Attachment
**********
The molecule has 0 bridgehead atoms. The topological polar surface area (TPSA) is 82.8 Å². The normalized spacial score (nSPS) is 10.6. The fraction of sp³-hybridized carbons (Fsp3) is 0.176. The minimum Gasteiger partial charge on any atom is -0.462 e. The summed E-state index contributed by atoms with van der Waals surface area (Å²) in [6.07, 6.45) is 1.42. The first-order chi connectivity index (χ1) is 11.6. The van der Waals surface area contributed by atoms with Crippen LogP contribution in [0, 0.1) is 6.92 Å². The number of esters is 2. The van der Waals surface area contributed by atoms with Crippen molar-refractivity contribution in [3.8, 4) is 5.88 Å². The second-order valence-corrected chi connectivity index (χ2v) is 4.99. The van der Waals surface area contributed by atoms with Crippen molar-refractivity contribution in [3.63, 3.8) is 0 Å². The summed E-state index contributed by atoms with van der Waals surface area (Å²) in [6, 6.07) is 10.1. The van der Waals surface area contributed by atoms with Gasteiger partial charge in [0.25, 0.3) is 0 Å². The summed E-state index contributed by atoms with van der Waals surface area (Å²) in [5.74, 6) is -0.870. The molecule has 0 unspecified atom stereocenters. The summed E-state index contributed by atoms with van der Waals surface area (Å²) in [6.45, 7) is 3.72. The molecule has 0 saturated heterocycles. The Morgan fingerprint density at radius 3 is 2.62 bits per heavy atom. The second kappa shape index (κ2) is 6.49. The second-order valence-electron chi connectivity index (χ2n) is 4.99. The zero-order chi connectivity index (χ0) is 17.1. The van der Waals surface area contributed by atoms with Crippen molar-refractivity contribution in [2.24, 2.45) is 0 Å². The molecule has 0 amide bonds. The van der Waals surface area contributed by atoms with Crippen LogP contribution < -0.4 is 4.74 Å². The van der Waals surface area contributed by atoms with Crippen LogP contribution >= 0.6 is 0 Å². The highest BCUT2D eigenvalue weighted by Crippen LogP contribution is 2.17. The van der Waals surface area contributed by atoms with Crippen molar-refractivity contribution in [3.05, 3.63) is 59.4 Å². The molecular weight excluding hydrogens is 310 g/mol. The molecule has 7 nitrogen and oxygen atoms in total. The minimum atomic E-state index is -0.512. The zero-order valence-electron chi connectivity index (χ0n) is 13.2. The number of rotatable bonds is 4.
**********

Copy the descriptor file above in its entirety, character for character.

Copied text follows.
The molecule has 0 bridgehead atoms. The topological polar surface area (TPSA) is 82.8 Å². The normalized spacial score (nSPS) is 10.6. The fraction of sp³-hybridized carbons (Fsp3) is 0.176. The minimum Gasteiger partial charge on any atom is -0.462 e. The summed E-state index contributed by atoms with van der Waals surface area (Å²) in [6.07, 6.45) is 1.42. The first-order chi connectivity index (χ1) is 11.6. The van der Waals surface area contributed by atoms with Crippen LogP contribution in [0, 0.1) is 6.92 Å². The number of esters is 2. The van der Waals surface area contributed by atoms with Crippen molar-refractivity contribution in [3.8, 4) is 5.88 Å². The second-order valence-corrected chi connectivity index (χ2v) is 4.99. The van der Waals surface area contributed by atoms with Crippen molar-refractivity contribution in [3.63, 3.8) is 0 Å². The summed E-state index contributed by atoms with van der Waals surface area (Å²) in [6, 6.07) is 10.1. The van der Waals surface area contributed by atoms with Gasteiger partial charge in [0.25, 0.3) is 0 Å². The summed E-state index contributed by atoms with van der Waals surface area (Å²) in [5.74, 6) is -0.870. The molecule has 0 unspecified atom stereocenters. The summed E-state index contributed by atoms with van der Waals surface area (Å²) in [6.45, 7) is 3.72. The molecule has 0 saturated heterocycles. The Morgan fingerprint density at radius 3 is 2.62 bits per heavy atom. The second kappa shape index (κ2) is 6.49. The second-order valence-electron chi connectivity index (χ2n) is 4.99. The zero-order chi connectivity index (χ0) is 17.1. The van der Waals surface area contributed by atoms with Crippen molar-refractivity contribution in [2.24, 2.45) is 0 Å². The molecule has 0 amide bonds. The van der Waals surface area contributed by atoms with Crippen LogP contribution < -0.4 is 4.74 Å². The van der Waals surface area contributed by atoms with Crippen LogP contribution >= 0.6 is 0 Å². The highest BCUT2D eigenvalue weighted by Crippen LogP contribution is 2.17. The van der Waals surface area contributed by atoms with Crippen molar-refractivity contribution in [3.05, 3.63) is 59.4 Å². The molecular weight excluding hydrogens is 310 g/mol. The molecule has 7 nitrogen and oxygen atoms in total. The minimum atomic E-state index is -0.512. The zero-order valence-electron chi connectivity index (χ0n) is 13.2. The number of rotatable bonds is 4.